If the electoral college is unable to elect a President on 14th December then the matter should be referred to Congress: the House of Representatives chooses the President and the Senate chooses the Vice-President. If Congress is unable to decide by Inauguration Day (20th January) then the Speaker of the House of Representatives becomes interim President. The Democrats will almost certainly retain their majority in the House of Representatives and so will appoint the Speaker. It is therefore not in Trump’s interests to allow election uncertainty to persist beyond 13th December.

Implications of a Biden Presidency

In all likelihood the Republicans will retain their majority in the Senate. This means that any legislation will need to be negotiated between the Democrat President, the Democrat leaders in the House and the Senate. This provides some checks and balances in the law-making process but also makes it much harder to enact legislation.

The President is able to do certain things via executive orders without needing to go through Congress. Biden has already indicated that, once sworn in, he will use this tool to sign the US up to the Paris Climate Agreement (again) and also to re-join the WHO. It also seems likely that the Biden administration will seek to re-establish the WTO as a legitimate body for overseeing global trade arrangements and protocols, for example by supporting appointments to the Appellate Court that adjudicates on trade disputes. Separately, Biden is putting together a task force to tackle Covid19 and the challenges it brings with it. However, Biden’s powers here are limited since the decision on what lockdown restrictions to put in place is devolved to the state and local level.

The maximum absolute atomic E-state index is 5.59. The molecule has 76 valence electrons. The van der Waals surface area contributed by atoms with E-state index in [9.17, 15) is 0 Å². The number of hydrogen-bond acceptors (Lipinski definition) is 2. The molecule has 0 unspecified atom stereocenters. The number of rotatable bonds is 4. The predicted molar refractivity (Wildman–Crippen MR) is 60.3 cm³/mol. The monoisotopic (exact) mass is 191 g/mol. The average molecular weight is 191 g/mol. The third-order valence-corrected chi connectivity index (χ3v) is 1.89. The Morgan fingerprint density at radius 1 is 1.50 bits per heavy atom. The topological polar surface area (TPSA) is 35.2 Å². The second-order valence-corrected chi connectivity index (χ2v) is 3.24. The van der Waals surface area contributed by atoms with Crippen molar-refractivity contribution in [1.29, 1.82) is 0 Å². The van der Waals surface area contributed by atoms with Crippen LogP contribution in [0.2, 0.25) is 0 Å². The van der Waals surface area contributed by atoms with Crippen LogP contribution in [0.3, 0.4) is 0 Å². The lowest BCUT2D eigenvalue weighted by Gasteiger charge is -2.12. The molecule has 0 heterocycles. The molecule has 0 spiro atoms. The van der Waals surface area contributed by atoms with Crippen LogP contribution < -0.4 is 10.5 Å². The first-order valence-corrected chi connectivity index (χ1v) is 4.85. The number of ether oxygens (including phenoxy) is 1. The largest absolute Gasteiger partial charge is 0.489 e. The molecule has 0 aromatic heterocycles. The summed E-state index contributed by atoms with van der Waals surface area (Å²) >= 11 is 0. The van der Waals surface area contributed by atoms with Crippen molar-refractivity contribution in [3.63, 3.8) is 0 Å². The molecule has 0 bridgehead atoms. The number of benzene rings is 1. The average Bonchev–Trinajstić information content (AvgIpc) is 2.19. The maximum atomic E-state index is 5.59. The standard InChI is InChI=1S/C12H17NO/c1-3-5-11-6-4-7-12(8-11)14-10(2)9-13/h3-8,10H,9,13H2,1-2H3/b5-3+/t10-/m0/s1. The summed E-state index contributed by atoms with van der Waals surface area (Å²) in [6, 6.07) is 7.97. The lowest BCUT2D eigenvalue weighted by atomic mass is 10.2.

A fiscal stimulus package of some description seems likely although it will be smaller than if the Democrats had won a majority across Congress. Mitch McConnell, Republican Senate leader, has already indicated that he supports the introduction of a new stimulus bill before year end, regardless of who is in the White House.

A Democrat in the White House also increases the probability of continuity at the Federal Reserve. It makes it more likely that Powell will be re-confirmed as Federal Reserve Chair when his term expires in February 2022.

Overall then we expect a Biden Presidency to bring with it:

- A greater focus on environmental issues
- Greater engagement with the international community
- A more cohesive and collaborative approach to tackling covid
- Continuity in monetary policy

Concluding remarks

Overall Biden’s (probable) win has been well received by markets. It will see a return to mainstream politics in the White House: a reduction in wildcard policy pronouncements, increased harmonisation with the international community and greater predictability. In particular the shift towards policies that seek to protect and improve the environment brings the US back into line with globally accepted views. Furthermore, efforts to normalise global trading relations will have benefits for many countries around the world, including the US, as will US engagement with global health practices via the WHO.
The fact that the Republicans are likely to retain a majority in the Senate has also been well received by markets. In this scenario a smaller stimulus package will be enacted than would have been the case if the Democrats had won the Senate, implying smaller budget deficits. At the same time, continuity in Fed leadership suggests ongoing very easy monetary policy for the time being. Overall, the result is pro-growth without it being viewed as excessive.

1www.bbc.co.uk/news/election-us-2020-54882647